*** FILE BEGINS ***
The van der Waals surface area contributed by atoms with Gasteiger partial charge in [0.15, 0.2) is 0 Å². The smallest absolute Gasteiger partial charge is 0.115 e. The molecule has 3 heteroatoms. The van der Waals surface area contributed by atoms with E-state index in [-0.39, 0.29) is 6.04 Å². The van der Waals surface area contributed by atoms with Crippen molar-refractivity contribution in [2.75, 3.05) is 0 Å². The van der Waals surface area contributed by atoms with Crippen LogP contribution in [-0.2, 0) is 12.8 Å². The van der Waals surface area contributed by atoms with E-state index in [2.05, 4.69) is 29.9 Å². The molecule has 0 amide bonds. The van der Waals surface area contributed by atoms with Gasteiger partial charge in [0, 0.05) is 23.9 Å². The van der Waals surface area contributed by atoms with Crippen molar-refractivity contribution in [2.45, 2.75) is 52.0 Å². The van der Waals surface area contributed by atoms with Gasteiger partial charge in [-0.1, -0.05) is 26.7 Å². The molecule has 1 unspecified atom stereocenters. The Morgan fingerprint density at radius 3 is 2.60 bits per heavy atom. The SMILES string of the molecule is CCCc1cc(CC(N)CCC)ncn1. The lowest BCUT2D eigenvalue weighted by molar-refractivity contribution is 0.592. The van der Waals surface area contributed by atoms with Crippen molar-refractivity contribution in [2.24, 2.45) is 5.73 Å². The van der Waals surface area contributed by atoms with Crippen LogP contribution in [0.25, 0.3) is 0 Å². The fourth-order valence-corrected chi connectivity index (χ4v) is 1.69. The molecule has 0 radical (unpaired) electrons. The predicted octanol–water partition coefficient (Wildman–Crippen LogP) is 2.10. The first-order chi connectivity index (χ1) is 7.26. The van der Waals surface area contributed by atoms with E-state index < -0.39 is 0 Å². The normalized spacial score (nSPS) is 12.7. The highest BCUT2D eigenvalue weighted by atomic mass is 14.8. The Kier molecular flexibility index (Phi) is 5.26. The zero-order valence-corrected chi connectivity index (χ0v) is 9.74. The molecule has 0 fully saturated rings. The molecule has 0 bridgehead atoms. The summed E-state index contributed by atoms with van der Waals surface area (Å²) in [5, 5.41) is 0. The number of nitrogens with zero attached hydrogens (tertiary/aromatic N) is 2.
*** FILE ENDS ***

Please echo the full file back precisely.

The van der Waals surface area contributed by atoms with Gasteiger partial charge in [0.15, 0.2) is 0 Å². The smallest absolute Gasteiger partial charge is 0.115 e. The molecule has 3 heteroatoms. The van der Waals surface area contributed by atoms with E-state index in [-0.39, 0.29) is 6.04 Å². The van der Waals surface area contributed by atoms with Crippen molar-refractivity contribution in [2.75, 3.05) is 0 Å². The van der Waals surface area contributed by atoms with Crippen LogP contribution in [-0.2, 0) is 12.8 Å². The van der Waals surface area contributed by atoms with E-state index in [2.05, 4.69) is 29.9 Å². The molecule has 0 amide bonds. The van der Waals surface area contributed by atoms with Gasteiger partial charge in [0, 0.05) is 23.9 Å². The van der Waals surface area contributed by atoms with Crippen molar-refractivity contribution in [2.45, 2.75) is 52.0 Å². The van der Waals surface area contributed by atoms with Gasteiger partial charge in [-0.1, -0.05) is 26.7 Å². The molecule has 1 unspecified atom stereocenters. The Morgan fingerprint density at radius 3 is 2.60 bits per heavy atom. The SMILES string of the molecule is CCCc1cc(CC(N)CCC)ncn1. The lowest BCUT2D eigenvalue weighted by molar-refractivity contribution is 0.592. The van der Waals surface area contributed by atoms with Crippen molar-refractivity contribution in [2.24, 2.45) is 5.73 Å². The van der Waals surface area contributed by atoms with Crippen LogP contribution in [0.25, 0.3) is 0 Å². The fourth-order valence-corrected chi connectivity index (χ4v) is 1.69. The molecule has 0 radical (unpaired) electrons. The predicted octanol–water partition coefficient (Wildman–Crippen LogP) is 2.10. The first-order chi connectivity index (χ1) is 7.26. The van der Waals surface area contributed by atoms with E-state index < -0.39 is 0 Å². The normalized spacial score (nSPS) is 12.7. The highest BCUT2D eigenvalue weighted by atomic mass is 14.8. The Kier molecular flexibility index (Phi) is 5.26. The zero-order valence-corrected chi connectivity index (χ0v) is 9.74. The molecule has 0 fully saturated rings. The molecule has 0 bridgehead atoms. The summed E-state index contributed by atoms with van der Waals surface area (Å²) in [5, 5.41) is 0. The number of nitrogens with zero attached hydrogens (tertiary/aromatic N) is 2.